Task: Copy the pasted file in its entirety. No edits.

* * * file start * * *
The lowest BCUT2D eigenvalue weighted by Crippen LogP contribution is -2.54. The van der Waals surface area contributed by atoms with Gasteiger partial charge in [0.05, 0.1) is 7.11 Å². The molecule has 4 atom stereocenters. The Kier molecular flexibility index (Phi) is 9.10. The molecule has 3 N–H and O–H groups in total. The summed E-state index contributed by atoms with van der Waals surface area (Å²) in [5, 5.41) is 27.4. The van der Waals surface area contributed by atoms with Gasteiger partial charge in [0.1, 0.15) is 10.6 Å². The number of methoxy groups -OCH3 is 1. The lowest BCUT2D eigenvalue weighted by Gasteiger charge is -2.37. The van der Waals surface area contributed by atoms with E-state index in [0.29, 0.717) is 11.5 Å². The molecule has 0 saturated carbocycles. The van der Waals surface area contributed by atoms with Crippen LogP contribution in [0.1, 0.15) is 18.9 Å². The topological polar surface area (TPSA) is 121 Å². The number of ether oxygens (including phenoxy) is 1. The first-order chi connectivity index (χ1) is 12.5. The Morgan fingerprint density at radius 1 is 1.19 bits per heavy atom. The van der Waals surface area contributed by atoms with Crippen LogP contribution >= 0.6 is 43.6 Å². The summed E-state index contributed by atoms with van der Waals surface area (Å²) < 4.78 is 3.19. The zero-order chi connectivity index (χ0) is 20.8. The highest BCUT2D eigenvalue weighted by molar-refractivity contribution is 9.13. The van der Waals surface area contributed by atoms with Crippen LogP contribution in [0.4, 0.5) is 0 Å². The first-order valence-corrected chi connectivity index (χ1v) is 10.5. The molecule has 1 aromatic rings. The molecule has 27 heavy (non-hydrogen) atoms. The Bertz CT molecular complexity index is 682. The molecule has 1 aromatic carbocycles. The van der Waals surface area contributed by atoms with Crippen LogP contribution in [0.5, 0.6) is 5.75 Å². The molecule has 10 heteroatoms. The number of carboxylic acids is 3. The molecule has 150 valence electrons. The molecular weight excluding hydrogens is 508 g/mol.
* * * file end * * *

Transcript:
The lowest BCUT2D eigenvalue weighted by Crippen LogP contribution is -2.54. The van der Waals surface area contributed by atoms with Gasteiger partial charge in [0.05, 0.1) is 7.11 Å². The molecule has 4 atom stereocenters. The Kier molecular flexibility index (Phi) is 9.10. The molecule has 3 N–H and O–H groups in total. The summed E-state index contributed by atoms with van der Waals surface area (Å²) in [5, 5.41) is 27.4. The van der Waals surface area contributed by atoms with Gasteiger partial charge in [0.1, 0.15) is 10.6 Å². The number of methoxy groups -OCH3 is 1. The lowest BCUT2D eigenvalue weighted by Gasteiger charge is -2.37. The van der Waals surface area contributed by atoms with E-state index in [0.29, 0.717) is 11.5 Å². The molecule has 0 saturated carbocycles. The van der Waals surface area contributed by atoms with Crippen LogP contribution in [0.1, 0.15) is 18.9 Å². The topological polar surface area (TPSA) is 121 Å². The number of ether oxygens (including phenoxy) is 1. The first-order chi connectivity index (χ1) is 12.5. The Morgan fingerprint density at radius 1 is 1.19 bits per heavy atom. The van der Waals surface area contributed by atoms with Crippen LogP contribution >= 0.6 is 43.6 Å². The summed E-state index contributed by atoms with van der Waals surface area (Å²) < 4.78 is 3.19. The zero-order chi connectivity index (χ0) is 20.8. The highest BCUT2D eigenvalue weighted by molar-refractivity contribution is 9.13. The van der Waals surface area contributed by atoms with Crippen LogP contribution in [0.4, 0.5) is 0 Å². The first-order valence-corrected chi connectivity index (χ1v) is 10.5. The molecule has 1 aromatic rings. The molecule has 27 heavy (non-hydrogen) atoms. The Bertz CT molecular complexity index is 682. The molecule has 1 aromatic carbocycles. The van der Waals surface area contributed by atoms with Crippen LogP contribution in [0.5, 0.6) is 5.75 Å². The molecule has 10 heteroatoms. The number of carboxylic acids is 3. The molecule has 150 valence electrons. The molecular weight excluding hydrogens is 508 g/mol.